House Speaker Gordon Fox is open to the idea that the time has come for tax equity in Rhode Island. But he still needs to be convinced it’s the economic tack for the state.
“Major changes to the state’s income tax code were enacted only a few years ago, and he needs to be convinced that there is a compelling reason to alter that reform effort which makes Rhode Island much more competitive with our neighboring states,” said Fox’s spokesman Larry Berman in an email to me yesterday.
While it’s certainly not a ringing endorsement of legislation that would raise income tax rates slightly on those who make about a quarter of a million dollars a year, it’s a stark contrast to what Fox, who sponsored the most recent bill that lowered taxes to the rich, has said in the past.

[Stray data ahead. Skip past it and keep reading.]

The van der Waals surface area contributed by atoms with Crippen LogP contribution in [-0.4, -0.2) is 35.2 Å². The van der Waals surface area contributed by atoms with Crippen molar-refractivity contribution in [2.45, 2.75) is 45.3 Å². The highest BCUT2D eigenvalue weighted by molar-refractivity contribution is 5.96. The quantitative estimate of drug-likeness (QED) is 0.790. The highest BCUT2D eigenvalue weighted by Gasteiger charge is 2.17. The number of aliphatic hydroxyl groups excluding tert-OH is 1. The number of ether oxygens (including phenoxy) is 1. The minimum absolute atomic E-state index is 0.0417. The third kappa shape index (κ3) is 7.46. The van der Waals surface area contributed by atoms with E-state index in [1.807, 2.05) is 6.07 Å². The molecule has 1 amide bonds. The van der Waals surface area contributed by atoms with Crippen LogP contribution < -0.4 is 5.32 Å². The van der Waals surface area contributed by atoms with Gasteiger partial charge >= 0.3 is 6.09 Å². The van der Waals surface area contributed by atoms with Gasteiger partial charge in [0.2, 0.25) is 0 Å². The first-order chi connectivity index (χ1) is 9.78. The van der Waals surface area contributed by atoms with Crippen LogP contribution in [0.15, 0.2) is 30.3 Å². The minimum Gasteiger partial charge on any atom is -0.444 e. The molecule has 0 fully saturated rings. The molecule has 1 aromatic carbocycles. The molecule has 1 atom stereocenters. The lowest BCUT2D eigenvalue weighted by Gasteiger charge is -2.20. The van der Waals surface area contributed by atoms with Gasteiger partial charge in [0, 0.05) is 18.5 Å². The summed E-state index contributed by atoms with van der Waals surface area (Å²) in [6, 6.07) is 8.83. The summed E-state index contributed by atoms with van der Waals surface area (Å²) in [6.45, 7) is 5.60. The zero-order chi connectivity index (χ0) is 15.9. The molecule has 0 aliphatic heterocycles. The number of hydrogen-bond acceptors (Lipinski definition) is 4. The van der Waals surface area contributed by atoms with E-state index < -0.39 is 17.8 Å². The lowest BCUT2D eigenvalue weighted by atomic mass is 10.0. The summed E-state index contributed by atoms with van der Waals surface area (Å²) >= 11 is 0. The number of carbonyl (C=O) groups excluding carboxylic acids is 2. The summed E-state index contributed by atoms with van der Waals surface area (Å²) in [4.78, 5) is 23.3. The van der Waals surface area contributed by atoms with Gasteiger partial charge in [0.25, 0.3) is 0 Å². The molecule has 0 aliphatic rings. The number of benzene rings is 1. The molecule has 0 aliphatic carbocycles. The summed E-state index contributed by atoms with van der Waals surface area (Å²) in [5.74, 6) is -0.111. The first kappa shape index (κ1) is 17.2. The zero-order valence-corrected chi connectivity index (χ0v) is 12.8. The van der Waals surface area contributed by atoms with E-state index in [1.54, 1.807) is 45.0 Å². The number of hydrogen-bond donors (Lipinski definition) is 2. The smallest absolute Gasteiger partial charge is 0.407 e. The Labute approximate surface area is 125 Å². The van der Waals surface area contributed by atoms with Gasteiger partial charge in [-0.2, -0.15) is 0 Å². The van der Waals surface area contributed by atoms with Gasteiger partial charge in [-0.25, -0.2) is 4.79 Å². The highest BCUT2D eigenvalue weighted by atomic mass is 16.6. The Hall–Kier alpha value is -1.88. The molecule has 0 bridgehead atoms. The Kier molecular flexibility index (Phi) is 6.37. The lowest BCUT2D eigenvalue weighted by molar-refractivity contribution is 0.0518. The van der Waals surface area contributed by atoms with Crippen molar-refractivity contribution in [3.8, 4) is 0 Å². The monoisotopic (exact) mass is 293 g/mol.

Fox still sees “tax stability and predictability” as being attractive to business owners, said Berman, but his statement comes as the legislature grapples with how to plug a $51 million deficit after years of cuts to services to balance the state’s budget and Rep. Maria Cimini, a champion of the tax equity movement, sent a letter to House colleagues last week imploring them to support her bill that would raise about $66 million and prevent the state from having to cut more services.
She said years of austerity has left the state with little left to cut – as well as dangerously dilapidated roads and bridges and a workforce that is meeting the demands of a 21st century economy.
When I spoke to Cimini yesterday, she made a point of saying that the proposed legislation doesn’t seek to reverse the 2010 tax code changes, but rather than many tax breaks the legislature has given the affluent in recent years.
Much evidence has been presented over the past three legislative sessions that shows tax cuts to the wealthy didn’t stimulate the economy. While the evidence doesn’t prove the tax cuts caused the recession, it does show that the tax cuts didn’t stimulate job creation, as politicians and conservative pundits said they would.